Music & The Creative Class: Why Place Matters To Music & Music Matters To Place
(Part 3) In previous installments of Music & The Creative Class, I explored the importance that musicians and the business that follow them play in the growing Creative Class that is reshaping America and much of the developed world. Not only does music add flavor to a neighborhood or city, as they have in Nashville, Memphis or New Orleans; but musicians are also often "fruit fly indicators" or harbingers of future growth as they have been from Austin, Texas and Brooklyn Heights, New York.
But if musicians mater to place, how much does place matter to musicians. In an era of net based social networking and online collaboration combined with fast and easy travel, it is tempting to say that where musicians live matters far less than it once did. But in Who's Your City?, the follow up to Richard Florida's groundbreaking The Rise of the Creative Class, the author argues that for most "creatives", where to live is the most important decision of their lives.
Music is most often a collaborative art form and it would be easy to answer…
the question of how much place matters to music with that fact alone. Musicians need to be near other musicians, but for them to thrive, they also need affordable housing, places to perform and fans to see them. And along with each of these comes businesses, managers and support staff. Over time, a community grows that then attracts more of the same.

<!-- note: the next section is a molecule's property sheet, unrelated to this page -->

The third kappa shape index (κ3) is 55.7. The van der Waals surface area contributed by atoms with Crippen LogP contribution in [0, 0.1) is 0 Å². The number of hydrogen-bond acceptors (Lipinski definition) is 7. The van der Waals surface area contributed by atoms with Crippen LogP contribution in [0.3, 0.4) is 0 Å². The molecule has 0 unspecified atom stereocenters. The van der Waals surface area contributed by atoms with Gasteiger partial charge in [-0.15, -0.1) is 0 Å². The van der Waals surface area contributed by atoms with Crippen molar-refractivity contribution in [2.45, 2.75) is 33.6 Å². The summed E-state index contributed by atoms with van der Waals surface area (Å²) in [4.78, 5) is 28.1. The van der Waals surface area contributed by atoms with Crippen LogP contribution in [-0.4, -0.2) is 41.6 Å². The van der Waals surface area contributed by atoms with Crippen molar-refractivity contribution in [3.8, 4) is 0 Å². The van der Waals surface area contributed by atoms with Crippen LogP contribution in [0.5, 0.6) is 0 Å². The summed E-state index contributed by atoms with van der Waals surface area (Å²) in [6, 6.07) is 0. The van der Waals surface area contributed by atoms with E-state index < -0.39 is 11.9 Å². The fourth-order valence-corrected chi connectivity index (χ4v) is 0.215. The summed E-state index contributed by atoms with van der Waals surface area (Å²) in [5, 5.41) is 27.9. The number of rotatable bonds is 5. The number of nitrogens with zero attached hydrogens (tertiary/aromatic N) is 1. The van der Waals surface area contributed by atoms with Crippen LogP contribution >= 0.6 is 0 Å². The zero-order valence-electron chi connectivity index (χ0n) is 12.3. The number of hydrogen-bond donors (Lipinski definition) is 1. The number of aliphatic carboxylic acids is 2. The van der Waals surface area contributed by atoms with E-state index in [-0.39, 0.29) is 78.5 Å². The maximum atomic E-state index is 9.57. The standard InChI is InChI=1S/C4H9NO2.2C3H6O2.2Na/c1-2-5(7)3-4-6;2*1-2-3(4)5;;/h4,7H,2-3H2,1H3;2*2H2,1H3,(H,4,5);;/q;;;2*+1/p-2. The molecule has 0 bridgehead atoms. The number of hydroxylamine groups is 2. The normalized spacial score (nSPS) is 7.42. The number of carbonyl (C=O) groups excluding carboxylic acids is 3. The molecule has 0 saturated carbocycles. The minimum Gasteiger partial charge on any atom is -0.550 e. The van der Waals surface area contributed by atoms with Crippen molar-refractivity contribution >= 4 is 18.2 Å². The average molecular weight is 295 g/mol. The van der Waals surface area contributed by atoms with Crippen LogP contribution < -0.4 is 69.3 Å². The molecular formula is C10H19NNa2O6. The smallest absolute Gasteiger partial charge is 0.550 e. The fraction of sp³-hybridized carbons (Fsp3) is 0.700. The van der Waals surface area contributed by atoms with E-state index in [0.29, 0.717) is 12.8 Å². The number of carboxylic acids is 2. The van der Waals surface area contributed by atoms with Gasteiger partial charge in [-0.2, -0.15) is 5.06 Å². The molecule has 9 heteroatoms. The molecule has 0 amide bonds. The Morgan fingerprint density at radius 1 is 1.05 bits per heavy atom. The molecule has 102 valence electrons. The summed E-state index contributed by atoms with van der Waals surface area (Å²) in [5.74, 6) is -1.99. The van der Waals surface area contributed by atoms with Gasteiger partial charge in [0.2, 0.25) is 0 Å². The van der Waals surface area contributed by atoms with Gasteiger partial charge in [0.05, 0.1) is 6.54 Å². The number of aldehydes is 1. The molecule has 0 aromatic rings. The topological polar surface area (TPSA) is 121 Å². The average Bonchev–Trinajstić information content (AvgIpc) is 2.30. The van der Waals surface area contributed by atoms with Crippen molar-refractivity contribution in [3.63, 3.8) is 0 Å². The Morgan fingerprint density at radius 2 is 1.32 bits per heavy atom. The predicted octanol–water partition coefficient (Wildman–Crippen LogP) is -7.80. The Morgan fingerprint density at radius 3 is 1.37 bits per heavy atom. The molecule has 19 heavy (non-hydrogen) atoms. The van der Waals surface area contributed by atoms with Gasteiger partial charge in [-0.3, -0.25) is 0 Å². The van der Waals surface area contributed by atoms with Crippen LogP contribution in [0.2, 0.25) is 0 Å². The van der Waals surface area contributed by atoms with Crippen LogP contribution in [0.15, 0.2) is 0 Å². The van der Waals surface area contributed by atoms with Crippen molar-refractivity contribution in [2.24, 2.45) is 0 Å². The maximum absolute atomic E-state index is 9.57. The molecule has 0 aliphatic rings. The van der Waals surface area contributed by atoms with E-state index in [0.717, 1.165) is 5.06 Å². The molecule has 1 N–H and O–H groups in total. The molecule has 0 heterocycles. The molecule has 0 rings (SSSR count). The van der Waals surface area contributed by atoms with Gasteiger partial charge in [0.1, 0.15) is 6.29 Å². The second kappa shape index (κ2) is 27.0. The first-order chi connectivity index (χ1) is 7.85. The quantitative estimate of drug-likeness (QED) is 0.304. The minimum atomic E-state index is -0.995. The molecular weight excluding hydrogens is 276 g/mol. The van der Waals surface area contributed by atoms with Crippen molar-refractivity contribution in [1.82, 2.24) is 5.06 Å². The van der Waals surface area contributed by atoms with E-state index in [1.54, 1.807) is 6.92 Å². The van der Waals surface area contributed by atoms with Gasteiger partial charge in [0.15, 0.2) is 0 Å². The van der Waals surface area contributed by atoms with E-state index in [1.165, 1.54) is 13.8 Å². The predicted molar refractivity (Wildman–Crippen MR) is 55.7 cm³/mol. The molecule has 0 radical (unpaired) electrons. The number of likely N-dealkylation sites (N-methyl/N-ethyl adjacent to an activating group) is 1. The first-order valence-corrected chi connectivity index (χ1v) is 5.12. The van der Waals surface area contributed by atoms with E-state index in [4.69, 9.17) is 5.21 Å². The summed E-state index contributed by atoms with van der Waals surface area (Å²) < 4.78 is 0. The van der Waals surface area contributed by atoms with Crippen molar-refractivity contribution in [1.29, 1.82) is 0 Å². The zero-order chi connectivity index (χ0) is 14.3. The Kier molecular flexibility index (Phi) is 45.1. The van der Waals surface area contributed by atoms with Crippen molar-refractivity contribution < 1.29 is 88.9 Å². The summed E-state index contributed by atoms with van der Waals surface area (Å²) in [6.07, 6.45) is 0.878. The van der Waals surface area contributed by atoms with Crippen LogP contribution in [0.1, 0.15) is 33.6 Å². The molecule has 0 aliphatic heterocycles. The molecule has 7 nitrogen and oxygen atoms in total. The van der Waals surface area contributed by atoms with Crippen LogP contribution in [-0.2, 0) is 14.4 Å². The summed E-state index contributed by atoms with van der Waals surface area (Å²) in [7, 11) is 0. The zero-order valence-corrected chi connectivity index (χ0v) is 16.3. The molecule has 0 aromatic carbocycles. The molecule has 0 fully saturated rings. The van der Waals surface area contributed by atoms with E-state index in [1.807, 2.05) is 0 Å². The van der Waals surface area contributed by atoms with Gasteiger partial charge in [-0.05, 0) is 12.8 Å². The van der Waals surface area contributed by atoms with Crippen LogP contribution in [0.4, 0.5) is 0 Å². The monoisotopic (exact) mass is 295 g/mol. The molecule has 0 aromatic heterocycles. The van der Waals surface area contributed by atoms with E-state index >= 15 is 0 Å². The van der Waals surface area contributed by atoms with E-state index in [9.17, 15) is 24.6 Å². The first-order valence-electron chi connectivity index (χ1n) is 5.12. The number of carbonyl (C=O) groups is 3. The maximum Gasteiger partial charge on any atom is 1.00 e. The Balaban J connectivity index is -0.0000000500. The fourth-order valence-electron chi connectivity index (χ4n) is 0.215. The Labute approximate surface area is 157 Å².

In "Who's Your City", Florida recounts the tale of Jack White of the White Stripes moving his band from the grit of Detroit which shaped his sound to the polish and twang of Nashville. Despite the seeming incongruity, White is thriving because he finds the Music City more professional, less confrontational and less melodramatic. "Like Silicon Valley, it is a place where the best and brightest in their fields can collaborate with other top talent", Florida writes, as well as be supported by a shared infrastructure.
Does every musician need to pack up their instruments and flock to the nearest music mecca to make it? Florida argues that "super star cities" attract and support many creatives. But musicians and artists, who are so fed by individualized muses may be a bit different than computer programming creatives tethered to their own brand of keyboards. Overtime, for example, Nashville may change the music that Jake White makes just as Detroit helped form it.
But wherever White or others makes music, they will need people to perform with and fans to come see them. Look to your left and to your right the next time that you walk down the street. Are your surrounded by other creatives and the people that support them? Is this your tribe? If not, can you build one?
TOMORROW: Music & The Creative Class resources.
- Part 1: Music & The Creative Class: A Fruit Fly Industry
- Part 2: Music & The Creative Class: How Music Can Transform America's Cities
- The Book: The Rise of the Creative Class: And How It's Transforming Work, Leisure, Community and Everyday Life